• Humber, Coast and Vale Health and Care Partnership (HCV) has developed system wide projects and resources to support recruitment and retention in the region.

    • HCV, in collaboration with the Humber LEP (now Hull and East Yorkshire LEP), have placed its health and social care career pathways on the Humber opportunities website. This is to enable job seekers to select career areas of interest and find out further information including, training requirements, routes to and from specific roles and to provide links to current vacancies where they are available. The web pages also highlight the recruitment campaigns currently in place in social care and provide direct links to NHS jobs and NHS careers.
    • Transferable skills resource – an infographic to highlight the various transferable skills job seekers may have and which can be applied to health and care roles with links to example job roles and links to vacancy websites.
    • NHS job application video guide – the NHS application process has been highlighted by DWP colleague as a barrier to entry to the NHS by their clients.  The video offers a step-by-step guide to the application process.
    • HCV ambassador scheme has been developed to promote health and social care as a career of choice. The scheme aims to maximise the reach and impact of employer engagement. Ambassadors can visit schools, colleges and job centres and can take part in a range of careers activities including careers fairs, recruitment days and mentoring, with many of these activities being delivered remotely at the moment. The scheme was launched virtually on 8 June 2021.

What you can do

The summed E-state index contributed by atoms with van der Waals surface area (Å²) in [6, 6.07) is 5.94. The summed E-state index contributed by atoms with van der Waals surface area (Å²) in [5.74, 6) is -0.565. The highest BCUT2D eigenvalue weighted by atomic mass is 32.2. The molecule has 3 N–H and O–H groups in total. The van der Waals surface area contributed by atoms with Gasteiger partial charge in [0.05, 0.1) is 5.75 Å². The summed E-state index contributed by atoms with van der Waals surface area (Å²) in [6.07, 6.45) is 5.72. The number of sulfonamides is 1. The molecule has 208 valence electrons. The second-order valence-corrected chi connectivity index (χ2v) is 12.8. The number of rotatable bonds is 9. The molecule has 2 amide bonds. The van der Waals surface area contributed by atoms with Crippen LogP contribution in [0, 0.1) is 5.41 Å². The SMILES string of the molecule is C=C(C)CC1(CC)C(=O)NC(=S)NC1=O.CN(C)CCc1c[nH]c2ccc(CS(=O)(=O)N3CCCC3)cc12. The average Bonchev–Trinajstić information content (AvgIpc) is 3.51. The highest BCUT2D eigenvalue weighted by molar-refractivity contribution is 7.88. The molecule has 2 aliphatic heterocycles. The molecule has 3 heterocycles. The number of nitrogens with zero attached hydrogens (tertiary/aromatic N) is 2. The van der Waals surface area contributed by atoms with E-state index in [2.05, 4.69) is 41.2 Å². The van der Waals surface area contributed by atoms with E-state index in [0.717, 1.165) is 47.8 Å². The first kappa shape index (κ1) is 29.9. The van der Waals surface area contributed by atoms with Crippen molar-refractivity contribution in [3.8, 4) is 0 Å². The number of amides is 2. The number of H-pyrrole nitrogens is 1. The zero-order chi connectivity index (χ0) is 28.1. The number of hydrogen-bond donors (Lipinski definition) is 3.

• Where are you now and where do you want to be? Use your data to develop a case to sustain and grow activity.
  • What resources are needed and where can working collaboratively across your system maximise impact and scale from any investment?
  • Develop relationships with education providers to influence the skills agenda locally and ensure visibility as a good and stable employer within the local community.

Learning from COVID-19 workforce practices

COVID-19 has resulted in more agile and flexible working practices across the health and care workforce and has reduced bureaucracy, particularly during the mass vaccination recruitment drive.

This has opened new workforce supply pipelines to local people who may not have previously considered a role in the health sector and connected the workforce to the community it serves.

It has also provided an opportunity to promote the wide range of careers available within the NHS to local people with transferrable skills who are unaware of the full range of roles available.

What you can do

  • Promote health and care as an attractive and accessible sector for local talent either starting out on their journey or for those with transferrable skills to access a wide variety of career opportunities.
  • Continue working in an agile way, learning from the best of people practices that we saw during the acute phases of the pandemic.
  • Ensure that people who have joined the NHS to support the pandemic, for example, into vaccination centres, are encouraged and supported to develop their career in the NHS.